In November 1943, at the behest of George Mitsushio — a Japanese-American who was in charge of finding news stories for the broadcasts with the help of Kenlcichi Oki —D’Aquino was told she was to be placed as an announcer on Zero Hour. After initially hesitating due to her lack of experience in the field, D’Aquino was convinced by one of the POWs from the show and began her fateful run as an announcer. D’Aquino's segment of the hour-long show lasted for about 20 minutes each day, during which she read brief scripts that were written for her by the POWs — who had taken over script-writing responsibilities from the Japanese — and played popular music of the time. She went by the name “Orphan Ann,” with Ann being short for announcer and Orphan referring to either “Orphans of the Pacific,” which was the popular phrase used in American broadcasts to refer to American GIs, or to the comic strip “Little Orphan Annie.”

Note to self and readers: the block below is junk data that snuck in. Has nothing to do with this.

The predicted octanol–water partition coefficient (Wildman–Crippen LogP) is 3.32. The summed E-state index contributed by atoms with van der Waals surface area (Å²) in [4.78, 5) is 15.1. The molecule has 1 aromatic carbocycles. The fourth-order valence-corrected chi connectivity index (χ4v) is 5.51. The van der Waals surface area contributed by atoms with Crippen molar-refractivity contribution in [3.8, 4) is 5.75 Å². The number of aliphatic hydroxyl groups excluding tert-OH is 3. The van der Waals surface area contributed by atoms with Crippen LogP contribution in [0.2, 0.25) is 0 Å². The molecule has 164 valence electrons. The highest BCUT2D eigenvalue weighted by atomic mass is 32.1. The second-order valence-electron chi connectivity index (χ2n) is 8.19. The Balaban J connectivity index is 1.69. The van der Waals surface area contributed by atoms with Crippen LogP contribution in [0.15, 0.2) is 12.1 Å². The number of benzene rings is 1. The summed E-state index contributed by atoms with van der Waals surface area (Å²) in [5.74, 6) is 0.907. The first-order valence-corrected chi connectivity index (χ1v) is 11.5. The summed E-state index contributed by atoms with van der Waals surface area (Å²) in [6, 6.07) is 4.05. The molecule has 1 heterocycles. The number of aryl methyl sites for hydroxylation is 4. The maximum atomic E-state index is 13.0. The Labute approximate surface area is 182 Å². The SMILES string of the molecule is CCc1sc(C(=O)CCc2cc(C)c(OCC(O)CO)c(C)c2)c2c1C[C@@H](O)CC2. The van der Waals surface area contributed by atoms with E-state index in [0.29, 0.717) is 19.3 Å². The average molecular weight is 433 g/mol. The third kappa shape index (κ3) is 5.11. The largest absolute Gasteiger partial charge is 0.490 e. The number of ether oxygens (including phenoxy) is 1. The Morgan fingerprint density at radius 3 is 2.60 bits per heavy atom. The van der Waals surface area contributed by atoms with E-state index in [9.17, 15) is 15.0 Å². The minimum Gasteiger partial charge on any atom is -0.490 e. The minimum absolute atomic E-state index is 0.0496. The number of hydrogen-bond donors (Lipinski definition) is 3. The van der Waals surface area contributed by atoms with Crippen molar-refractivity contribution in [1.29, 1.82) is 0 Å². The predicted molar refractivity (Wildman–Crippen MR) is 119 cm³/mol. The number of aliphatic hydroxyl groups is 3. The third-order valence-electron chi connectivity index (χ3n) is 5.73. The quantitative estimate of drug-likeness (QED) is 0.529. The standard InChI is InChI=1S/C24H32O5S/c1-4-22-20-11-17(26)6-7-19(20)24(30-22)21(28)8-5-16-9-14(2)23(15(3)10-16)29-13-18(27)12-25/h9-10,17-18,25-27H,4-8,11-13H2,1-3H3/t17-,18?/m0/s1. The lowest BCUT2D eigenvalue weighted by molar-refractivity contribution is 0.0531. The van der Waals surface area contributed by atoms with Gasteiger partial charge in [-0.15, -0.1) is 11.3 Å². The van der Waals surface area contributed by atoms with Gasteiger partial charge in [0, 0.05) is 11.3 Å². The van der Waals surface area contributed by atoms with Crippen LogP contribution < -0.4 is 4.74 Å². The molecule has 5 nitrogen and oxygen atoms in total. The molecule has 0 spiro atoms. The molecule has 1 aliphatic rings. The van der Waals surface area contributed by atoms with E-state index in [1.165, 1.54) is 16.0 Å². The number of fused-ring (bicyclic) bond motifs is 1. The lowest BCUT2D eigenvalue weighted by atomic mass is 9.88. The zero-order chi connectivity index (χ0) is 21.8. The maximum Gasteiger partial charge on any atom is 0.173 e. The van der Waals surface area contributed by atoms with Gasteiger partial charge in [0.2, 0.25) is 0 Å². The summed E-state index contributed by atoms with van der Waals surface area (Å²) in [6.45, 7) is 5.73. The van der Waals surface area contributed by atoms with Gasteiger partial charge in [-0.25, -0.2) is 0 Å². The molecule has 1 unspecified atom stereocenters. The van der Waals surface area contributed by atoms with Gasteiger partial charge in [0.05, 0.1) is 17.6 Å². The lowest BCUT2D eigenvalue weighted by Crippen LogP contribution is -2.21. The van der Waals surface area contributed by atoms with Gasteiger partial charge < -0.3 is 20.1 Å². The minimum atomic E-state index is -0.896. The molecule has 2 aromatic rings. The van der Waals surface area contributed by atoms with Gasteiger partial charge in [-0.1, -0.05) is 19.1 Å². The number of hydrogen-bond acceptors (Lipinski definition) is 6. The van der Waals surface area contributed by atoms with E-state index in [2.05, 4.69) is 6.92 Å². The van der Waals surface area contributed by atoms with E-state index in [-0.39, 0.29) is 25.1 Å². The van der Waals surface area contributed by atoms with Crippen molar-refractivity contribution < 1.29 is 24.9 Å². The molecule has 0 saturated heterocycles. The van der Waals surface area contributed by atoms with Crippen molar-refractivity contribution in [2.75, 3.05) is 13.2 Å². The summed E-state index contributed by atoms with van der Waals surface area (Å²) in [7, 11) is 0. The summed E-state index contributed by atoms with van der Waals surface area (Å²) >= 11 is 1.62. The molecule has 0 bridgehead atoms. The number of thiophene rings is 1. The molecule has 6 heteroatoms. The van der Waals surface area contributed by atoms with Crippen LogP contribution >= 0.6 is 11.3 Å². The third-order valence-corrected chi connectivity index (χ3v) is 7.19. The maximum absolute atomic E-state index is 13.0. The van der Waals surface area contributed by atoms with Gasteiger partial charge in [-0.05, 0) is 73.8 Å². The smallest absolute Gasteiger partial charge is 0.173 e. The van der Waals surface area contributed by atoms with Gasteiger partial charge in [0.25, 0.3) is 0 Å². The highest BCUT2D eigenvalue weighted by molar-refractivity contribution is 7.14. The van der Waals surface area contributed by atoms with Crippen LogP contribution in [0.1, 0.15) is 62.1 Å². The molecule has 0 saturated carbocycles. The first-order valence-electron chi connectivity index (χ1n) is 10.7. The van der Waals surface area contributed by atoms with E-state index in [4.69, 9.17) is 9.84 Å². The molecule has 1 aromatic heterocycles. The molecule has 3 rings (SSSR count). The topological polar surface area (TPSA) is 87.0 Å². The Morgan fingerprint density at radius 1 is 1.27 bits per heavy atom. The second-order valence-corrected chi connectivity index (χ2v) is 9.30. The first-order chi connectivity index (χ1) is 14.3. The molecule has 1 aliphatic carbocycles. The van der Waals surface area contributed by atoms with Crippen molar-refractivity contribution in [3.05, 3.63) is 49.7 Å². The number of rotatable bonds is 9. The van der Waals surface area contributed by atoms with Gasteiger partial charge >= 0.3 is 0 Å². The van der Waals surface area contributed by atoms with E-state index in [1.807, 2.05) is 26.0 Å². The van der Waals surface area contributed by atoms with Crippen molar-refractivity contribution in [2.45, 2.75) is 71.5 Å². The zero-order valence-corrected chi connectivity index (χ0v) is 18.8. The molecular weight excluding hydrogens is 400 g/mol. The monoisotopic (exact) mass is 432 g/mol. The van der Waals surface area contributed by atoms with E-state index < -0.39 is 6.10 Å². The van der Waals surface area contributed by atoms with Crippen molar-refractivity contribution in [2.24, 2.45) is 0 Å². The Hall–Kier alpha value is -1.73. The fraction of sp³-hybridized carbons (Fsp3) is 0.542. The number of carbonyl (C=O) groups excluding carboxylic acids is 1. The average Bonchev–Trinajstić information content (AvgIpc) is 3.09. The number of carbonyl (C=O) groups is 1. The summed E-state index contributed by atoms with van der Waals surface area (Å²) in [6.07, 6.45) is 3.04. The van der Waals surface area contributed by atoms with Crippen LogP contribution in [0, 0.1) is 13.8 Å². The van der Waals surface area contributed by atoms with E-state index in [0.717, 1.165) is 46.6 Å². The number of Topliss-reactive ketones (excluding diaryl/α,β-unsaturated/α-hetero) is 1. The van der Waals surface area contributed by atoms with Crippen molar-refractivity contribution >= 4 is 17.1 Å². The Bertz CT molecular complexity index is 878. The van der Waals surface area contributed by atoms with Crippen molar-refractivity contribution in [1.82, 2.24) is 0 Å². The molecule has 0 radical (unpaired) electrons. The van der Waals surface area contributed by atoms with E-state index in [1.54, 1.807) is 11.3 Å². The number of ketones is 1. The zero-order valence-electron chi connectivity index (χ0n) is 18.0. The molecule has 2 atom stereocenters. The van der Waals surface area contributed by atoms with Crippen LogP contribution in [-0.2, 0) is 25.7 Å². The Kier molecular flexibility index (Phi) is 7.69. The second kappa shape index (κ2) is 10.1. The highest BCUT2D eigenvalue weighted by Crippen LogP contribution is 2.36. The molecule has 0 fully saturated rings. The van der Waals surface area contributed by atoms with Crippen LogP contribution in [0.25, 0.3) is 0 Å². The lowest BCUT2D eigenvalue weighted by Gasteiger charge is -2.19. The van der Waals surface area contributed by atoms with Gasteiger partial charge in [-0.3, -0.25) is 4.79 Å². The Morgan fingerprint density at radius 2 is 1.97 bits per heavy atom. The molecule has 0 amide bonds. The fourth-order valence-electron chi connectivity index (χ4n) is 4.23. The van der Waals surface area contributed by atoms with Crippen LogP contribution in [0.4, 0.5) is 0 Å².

After the war ended, two American journalists offered a reward for the identity of the real Tokyo Rose. Tokyo Rose was the name of the alleged propaganda broadcaster in Tokyo who had become famous for her morale-killing broadcasts during the war. There was, however, no one real Tokyo Rose. The name was invented and used by American GIs to refer to the female broadcasters and did not refer to one specific person — none of the female announcers during that period used the name Tokyo Rose.

After receiving a tip from someone within Radio Tokyo, the journalists were able to obtain an interview with D’Aquino who the informant alleged was Tokyo Rose and ran an article in late 1945 identifying D’Aquino as Tokyo Rose, though she never admitted as much. On October 17, 1945, D’Aquino was arrested and held for a year. She was released on October 25, 1946 after authorities were unable to find sufficient evidence to warrant a prosecution.